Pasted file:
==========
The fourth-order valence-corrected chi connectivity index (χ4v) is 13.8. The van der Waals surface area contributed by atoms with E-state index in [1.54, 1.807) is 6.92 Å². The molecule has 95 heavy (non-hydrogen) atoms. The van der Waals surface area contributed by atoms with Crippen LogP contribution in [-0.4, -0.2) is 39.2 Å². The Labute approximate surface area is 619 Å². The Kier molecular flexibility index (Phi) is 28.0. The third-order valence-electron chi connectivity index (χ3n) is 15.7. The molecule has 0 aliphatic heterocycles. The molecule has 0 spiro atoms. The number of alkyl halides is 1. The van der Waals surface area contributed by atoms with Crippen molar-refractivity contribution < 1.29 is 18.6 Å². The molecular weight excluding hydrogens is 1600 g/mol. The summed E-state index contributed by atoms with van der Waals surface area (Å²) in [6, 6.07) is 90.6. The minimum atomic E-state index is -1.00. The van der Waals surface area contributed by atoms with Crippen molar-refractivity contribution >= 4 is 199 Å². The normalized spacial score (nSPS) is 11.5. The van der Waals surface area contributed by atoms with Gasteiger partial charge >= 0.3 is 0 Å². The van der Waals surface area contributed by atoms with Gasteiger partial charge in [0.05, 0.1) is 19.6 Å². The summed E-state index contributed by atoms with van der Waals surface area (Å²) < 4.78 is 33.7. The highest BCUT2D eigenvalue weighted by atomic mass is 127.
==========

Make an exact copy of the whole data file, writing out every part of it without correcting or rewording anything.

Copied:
The fourth-order valence-corrected chi connectivity index (χ4v) is 13.8. The van der Waals surface area contributed by atoms with E-state index in [1.54, 1.807) is 6.92 Å². The molecule has 95 heavy (non-hydrogen) atoms. The van der Waals surface area contributed by atoms with Crippen LogP contribution in [-0.4, -0.2) is 39.2 Å². The Labute approximate surface area is 619 Å². The Kier molecular flexibility index (Phi) is 28.0. The third-order valence-electron chi connectivity index (χ3n) is 15.7. The molecule has 0 aliphatic heterocycles. The molecule has 0 spiro atoms. The number of alkyl halides is 1. The van der Waals surface area contributed by atoms with Crippen molar-refractivity contribution < 1.29 is 18.6 Å². The molecular weight excluding hydrogens is 1600 g/mol. The summed E-state index contributed by atoms with van der Waals surface area (Å²) in [6, 6.07) is 90.6. The minimum atomic E-state index is -1.00. The van der Waals surface area contributed by atoms with Crippen molar-refractivity contribution >= 4 is 199 Å². The normalized spacial score (nSPS) is 11.5. The van der Waals surface area contributed by atoms with Gasteiger partial charge >= 0.3 is 0 Å². The van der Waals surface area contributed by atoms with Gasteiger partial charge in [0.05, 0.1) is 19.6 Å². The summed E-state index contributed by atoms with van der Waals surface area (Å²) < 4.78 is 33.7. The highest BCUT2D eigenvalue weighted by atomic mass is 127.